Linguistic Ecology: Language Change and Linguistic Imperialism in the Pacific Region

By Peter Mühlhäusler | Go to book overview

12

Preserving linguistic diversity: outlook and prospects

The real question for modern life and reversing language shift is …how one can build a home that one can still call one’s own and, by cultivating it, find community, comfort, companionship and meaning in a world whose mainstreams are increasingly unable to provide the basic ingredients for their own members.

(Fishman 1989:16)


INTRODUCTION

This book has addressed questions concerning the rapid decline of linguistic diversity in the Pacific area, and has brought together a rather amorphous body of evidence, much of it quite depressing. We have established that the principal reason for this mass loss of diversity was European colonization, whose agents set in motion a number of processes that have changed the region almost beyond recognition. We have tried to refrain from putting too much emphasis on motifs such as exploitation, selfishness, intolerance and ill will, though all of these were present. Much more importantly, in our opinion, is the sheer ignorance with which the newcomers approached the area and the numerous instances where good intention had unexpected and unwanted long-term effects.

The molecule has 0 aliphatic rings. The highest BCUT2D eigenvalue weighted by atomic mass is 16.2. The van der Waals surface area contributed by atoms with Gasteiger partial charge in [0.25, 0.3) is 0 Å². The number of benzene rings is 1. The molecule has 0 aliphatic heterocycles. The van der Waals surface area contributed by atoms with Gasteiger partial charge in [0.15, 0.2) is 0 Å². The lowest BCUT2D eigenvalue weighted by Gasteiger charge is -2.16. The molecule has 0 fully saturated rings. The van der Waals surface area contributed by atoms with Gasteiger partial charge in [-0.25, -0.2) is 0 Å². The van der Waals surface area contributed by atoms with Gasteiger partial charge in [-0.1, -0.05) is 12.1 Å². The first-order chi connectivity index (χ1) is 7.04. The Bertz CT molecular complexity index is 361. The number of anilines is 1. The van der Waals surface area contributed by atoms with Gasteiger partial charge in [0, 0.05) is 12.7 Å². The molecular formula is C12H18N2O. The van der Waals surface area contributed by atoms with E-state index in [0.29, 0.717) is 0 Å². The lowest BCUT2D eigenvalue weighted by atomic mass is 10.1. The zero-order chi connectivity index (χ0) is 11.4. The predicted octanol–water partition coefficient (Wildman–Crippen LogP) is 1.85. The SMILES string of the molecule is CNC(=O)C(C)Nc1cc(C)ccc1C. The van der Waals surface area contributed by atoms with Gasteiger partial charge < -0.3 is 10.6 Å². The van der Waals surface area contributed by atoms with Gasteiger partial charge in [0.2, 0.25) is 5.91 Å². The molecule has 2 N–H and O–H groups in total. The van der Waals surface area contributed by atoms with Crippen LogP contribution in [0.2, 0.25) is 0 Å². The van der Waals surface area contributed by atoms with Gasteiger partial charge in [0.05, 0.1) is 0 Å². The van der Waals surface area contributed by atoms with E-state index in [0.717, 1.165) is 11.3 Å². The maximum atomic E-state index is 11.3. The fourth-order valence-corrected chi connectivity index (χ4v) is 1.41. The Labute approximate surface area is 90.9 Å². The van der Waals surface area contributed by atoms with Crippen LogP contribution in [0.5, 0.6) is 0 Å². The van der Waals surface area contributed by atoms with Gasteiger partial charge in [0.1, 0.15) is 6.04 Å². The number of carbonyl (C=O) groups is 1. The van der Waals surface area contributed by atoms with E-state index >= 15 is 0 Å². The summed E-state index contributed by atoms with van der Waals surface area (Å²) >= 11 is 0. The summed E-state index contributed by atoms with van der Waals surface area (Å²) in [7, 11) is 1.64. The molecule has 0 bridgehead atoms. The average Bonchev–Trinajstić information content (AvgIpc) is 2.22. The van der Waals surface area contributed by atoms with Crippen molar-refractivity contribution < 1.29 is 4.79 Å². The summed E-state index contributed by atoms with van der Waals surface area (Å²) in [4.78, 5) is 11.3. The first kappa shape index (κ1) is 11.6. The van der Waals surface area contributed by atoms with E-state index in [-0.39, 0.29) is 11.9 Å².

Ignorance of the linguistic situation of the area has been profound and continues to be so. In many areas of life (economic, political, educational and linguistic) expatriate problems and solutions have been imported, distorting local reality and leading to rather costly patch-up jobs when things go wrong. Just as the population and environmental crises have begun to force radical rethinking, the growing realization that there is a cultural and linguistic crisis of equal proportion will no doubt necessitate similar readjustments in this area.

Language planning until the 1980s was based on the premise

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